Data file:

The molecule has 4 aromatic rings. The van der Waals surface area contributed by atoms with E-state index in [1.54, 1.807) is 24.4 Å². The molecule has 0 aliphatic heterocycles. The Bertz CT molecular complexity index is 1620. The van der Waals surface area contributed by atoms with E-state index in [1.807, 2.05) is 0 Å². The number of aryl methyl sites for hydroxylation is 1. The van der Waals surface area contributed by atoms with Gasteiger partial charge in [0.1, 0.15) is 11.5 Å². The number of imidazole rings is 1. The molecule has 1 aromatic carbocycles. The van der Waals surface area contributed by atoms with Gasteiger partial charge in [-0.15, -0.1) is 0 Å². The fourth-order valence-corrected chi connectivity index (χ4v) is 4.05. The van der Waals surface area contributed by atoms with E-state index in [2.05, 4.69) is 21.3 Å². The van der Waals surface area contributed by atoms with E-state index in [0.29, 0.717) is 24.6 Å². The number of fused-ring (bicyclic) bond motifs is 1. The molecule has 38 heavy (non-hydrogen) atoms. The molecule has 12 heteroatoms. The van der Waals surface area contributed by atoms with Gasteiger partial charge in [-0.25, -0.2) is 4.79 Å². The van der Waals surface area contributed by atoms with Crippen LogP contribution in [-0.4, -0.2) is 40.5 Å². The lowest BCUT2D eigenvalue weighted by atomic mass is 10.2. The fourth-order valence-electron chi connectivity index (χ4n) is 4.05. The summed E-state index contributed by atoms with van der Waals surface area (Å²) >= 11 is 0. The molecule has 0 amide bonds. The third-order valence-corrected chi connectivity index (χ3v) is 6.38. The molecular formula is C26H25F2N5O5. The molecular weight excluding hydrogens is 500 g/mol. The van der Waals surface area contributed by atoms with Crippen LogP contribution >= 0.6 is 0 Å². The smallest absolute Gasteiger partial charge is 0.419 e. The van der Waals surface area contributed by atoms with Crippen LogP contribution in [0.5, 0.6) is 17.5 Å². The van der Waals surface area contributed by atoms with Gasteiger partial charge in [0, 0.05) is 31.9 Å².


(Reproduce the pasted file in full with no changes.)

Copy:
The molecule has 4 aromatic rings. The van der Waals surface area contributed by atoms with E-state index in [1.54, 1.807) is 24.4 Å². The molecule has 0 aliphatic heterocycles. The Bertz CT molecular complexity index is 1620. The van der Waals surface area contributed by atoms with E-state index in [1.807, 2.05) is 0 Å². The number of aryl methyl sites for hydroxylation is 1. The van der Waals surface area contributed by atoms with Gasteiger partial charge in [0.1, 0.15) is 11.5 Å². The number of imidazole rings is 1. The molecule has 1 aromatic carbocycles. The van der Waals surface area contributed by atoms with Gasteiger partial charge in [-0.15, -0.1) is 0 Å². The fourth-order valence-corrected chi connectivity index (χ4v) is 4.05. The van der Waals surface area contributed by atoms with E-state index in [2.05, 4.69) is 21.3 Å². The van der Waals surface area contributed by atoms with E-state index in [0.29, 0.717) is 24.6 Å². The number of fused-ring (bicyclic) bond motifs is 1. The molecule has 38 heavy (non-hydrogen) atoms. The molecule has 12 heteroatoms. The van der Waals surface area contributed by atoms with Gasteiger partial charge in [-0.25, -0.2) is 4.79 Å². The van der Waals surface area contributed by atoms with Crippen LogP contribution in [-0.4, -0.2) is 40.5 Å². The lowest BCUT2D eigenvalue weighted by atomic mass is 10.2. The fourth-order valence-electron chi connectivity index (χ4n) is 4.05. The summed E-state index contributed by atoms with van der Waals surface area (Å²) >= 11 is 0. The molecule has 0 amide bonds. The third-order valence-corrected chi connectivity index (χ3v) is 6.38. The molecular formula is C26H25F2N5O5. The molecular weight excluding hydrogens is 500 g/mol. The van der Waals surface area contributed by atoms with Crippen LogP contribution >= 0.6 is 0 Å². The smallest absolute Gasteiger partial charge is 0.419 e. The van der Waals surface area contributed by atoms with Crippen LogP contribution in [0.5, 0.6) is 17.5 Å². The van der Waals surface area contributed by atoms with Gasteiger partial charge in [0, 0.05) is 31.9 Å².